Do you need a 100% viewfinder?

Do you need a 100% viewfinder coverage?


Results are only viewable after voting.

Status
Not open for further replies.
M

Mouse

Guest
#3
No, I don't believe you need 100% viewfinder. At least 92% is needed. Reason being the lab will normal crop your photo by that much. To be really safe, 94% is good enough.

If 100% viewfinder is what you are paying that extra buck, then don't waste your money. Unless you are performing the developing yourself in your darkroom.
 

Jed

Senior Member
Jan 19, 2002
3,911
0
0
UK
Visit site
#4
About the only way you can print the full 100% even in the darkroom is if you print with the edges of the neg included.

Remember also that normal printing sizes aren't always even in 35mm dimensions.

Slide masks mask the frame.

But with digital, that changes... a 100% viewfinder becomes very useful with digital SLRs because you really do get the full frame with d-slrs.
 

M

Mouse

Guest
#5
Jed, you're right. I am only talking about film SLR. Me no experience yet with digital cameras....you know...old as dinosaurs cannot keep up...
 

ckiang

Senior Member
#9
Wow, this is interesting. About as many people think they need 100% viewfinders as those who don't. Maybe those who voted "Yes" and share why they think so. Especially if they are shooting film (digital is another story).

Regards
CK
 

jasonpgc

New Member
Jan 20, 2002
453
0
0
Singapore
Visit site
#10
There are a few reasons why I would prefer a 100% viewfinder , if not for the SIZE and PRICE of a pro SLR.

1) When using bellow style lens hood that can ZOOM in or out to accomodate different focal length, you can see if there are any vignet at the edge of your slide.

2) If you use pro slide mounts, the full frame of your slide will be shown on the wall. Therefore, a 100% viewfinder will prevent you from guessing what might or might not be appearing on the area not shown by a 90% viewfinder.

3) If all the camera makers are producing 100% viewfinder for composition, including P&S, then I won't see why the print makers still insist on giving us a "NOT SO NORMAL" normal print size. We may after all, get a true 35mm full frame printed at consumer price, instead of wasting the valuable area on the edge of it.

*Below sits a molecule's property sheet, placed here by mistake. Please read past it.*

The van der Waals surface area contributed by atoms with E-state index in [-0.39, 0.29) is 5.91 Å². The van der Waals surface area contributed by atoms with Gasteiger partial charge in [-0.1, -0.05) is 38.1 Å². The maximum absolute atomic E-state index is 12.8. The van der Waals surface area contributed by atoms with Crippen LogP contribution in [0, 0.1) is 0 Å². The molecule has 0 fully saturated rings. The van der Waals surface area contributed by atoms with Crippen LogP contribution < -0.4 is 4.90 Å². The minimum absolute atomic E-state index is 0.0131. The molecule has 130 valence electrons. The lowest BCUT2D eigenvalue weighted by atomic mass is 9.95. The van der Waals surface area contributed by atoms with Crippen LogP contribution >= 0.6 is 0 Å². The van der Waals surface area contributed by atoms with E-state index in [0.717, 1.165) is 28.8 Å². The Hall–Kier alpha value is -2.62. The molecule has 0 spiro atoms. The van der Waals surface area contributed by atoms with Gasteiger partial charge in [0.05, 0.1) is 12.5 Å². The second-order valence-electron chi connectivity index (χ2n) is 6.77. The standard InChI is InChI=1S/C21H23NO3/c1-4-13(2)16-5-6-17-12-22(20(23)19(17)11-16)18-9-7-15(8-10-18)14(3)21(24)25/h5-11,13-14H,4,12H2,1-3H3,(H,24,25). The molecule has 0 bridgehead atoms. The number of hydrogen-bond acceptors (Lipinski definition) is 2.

Jed

Senior Member
Jan 19, 2002
3,911
0
0
UK
Visit site
#11
Originally posted by jasonpgc
2) If you use pro slide mounts, the full frame of your slide will be shown on the wall. Therefore, a 100% viewfinder will prevent you from guessing what might or might not be appearing on the area not shown by a 90% viewfinder.
Hmm... serious question here. What brand are you using? I'm using Gepe ones and they're not 100%.

3) If all the camera makers are producing 100% viewfinder for composition, including P&S, then I won't see why the print makers still insist on giving us a "NOT SO NORMAL" normal print size. We may after all, get a true 35mm full frame printed at consumer price, instead of wasting the valuable area on the edge of it.
The different print sizes are a legacy. To be honest with digital we should move to the A scale of working, since there is a common, easy ratio between A0, A1, A2 through to A6. The problem with printing 100% is that it's very difficult to get really 100%, your registration will need to be perfect with each frame. That's why I doubt we will see lots of 100% slide mounts or printing 100%. Even in the darkroom working with your negs by hand it's very difficult to get a full frame print without having some of the outside border show in the print.
 

jasonpgc

New Member
Jan 20, 2002
453
0
0
Singapore
Visit site
#12
Jed, just to be fair, I took a physical measurement of the slide mount pocket. It is 23 * 35 mm.

This actually covers 95.8% vertical and 97.2% horizontal of a full 35mm frame area. Not really a huge difference to my eyes, but I don't deny the fact that it is my mistake to assume 100%.

Jed, the above dimension is measured from the Kaiser Slide mount w/o glass.
 

Jed

Senior Member
Jan 19, 2002
3,911
0
0
UK
Visit site
#13
Ok, ;)

By your numbers that's about 96-97% overall, which is what is found on the semi-pro cameras like the EOS3 and F100.

The point is 1mm is a lot when you magnify the original. With 100% viewfinders you find yourself having to compensate down, as in to make leeway for the stuff that will get cropped... so it's a reverse situation.
 

jasonpgc

New Member
Jan 20, 2002
453
0
0
Singapore
Visit site
#14
Jed, 96-97% is excellent. but not the 90% vertical & 92% horizontal found on the Elan series.

"With 100% viewfinders you find yourself having to compensate down, as in to make leeway for the stuff that will get cropped"
Yes, I agree, looks like too much isn't always better :p
 

Status
Not open for further replies.
Top Bottom